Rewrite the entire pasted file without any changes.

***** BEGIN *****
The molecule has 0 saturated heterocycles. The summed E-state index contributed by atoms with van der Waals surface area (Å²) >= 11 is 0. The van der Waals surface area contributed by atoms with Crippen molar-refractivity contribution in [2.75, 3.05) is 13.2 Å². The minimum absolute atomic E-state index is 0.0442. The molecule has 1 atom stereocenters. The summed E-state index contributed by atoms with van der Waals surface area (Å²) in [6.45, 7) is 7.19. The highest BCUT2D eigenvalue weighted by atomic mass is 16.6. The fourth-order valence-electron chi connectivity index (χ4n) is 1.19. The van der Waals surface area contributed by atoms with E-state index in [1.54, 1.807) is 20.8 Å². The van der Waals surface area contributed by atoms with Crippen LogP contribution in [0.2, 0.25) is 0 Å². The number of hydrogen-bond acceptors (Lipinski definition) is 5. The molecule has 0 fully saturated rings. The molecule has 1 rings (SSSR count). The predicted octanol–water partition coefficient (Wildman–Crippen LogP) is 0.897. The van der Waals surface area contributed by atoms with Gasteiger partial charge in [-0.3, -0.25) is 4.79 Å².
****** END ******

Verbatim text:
The molecule has 0 saturated heterocycles. The summed E-state index contributed by atoms with van der Waals surface area (Å²) >= 11 is 0. The van der Waals surface area contributed by atoms with Crippen molar-refractivity contribution in [2.75, 3.05) is 13.2 Å². The minimum absolute atomic E-state index is 0.0442. The molecule has 1 atom stereocenters. The summed E-state index contributed by atoms with van der Waals surface area (Å²) in [6.45, 7) is 7.19. The highest BCUT2D eigenvalue weighted by atomic mass is 16.6. The fourth-order valence-electron chi connectivity index (χ4n) is 1.19. The van der Waals surface area contributed by atoms with E-state index in [1.54, 1.807) is 20.8 Å². The van der Waals surface area contributed by atoms with Crippen LogP contribution in [0.2, 0.25) is 0 Å². The number of hydrogen-bond acceptors (Lipinski definition) is 5. The molecule has 0 fully saturated rings. The molecule has 1 rings (SSSR count). The predicted octanol–water partition coefficient (Wildman–Crippen LogP) is 0.897. The van der Waals surface area contributed by atoms with Gasteiger partial charge in [-0.3, -0.25) is 4.79 Å².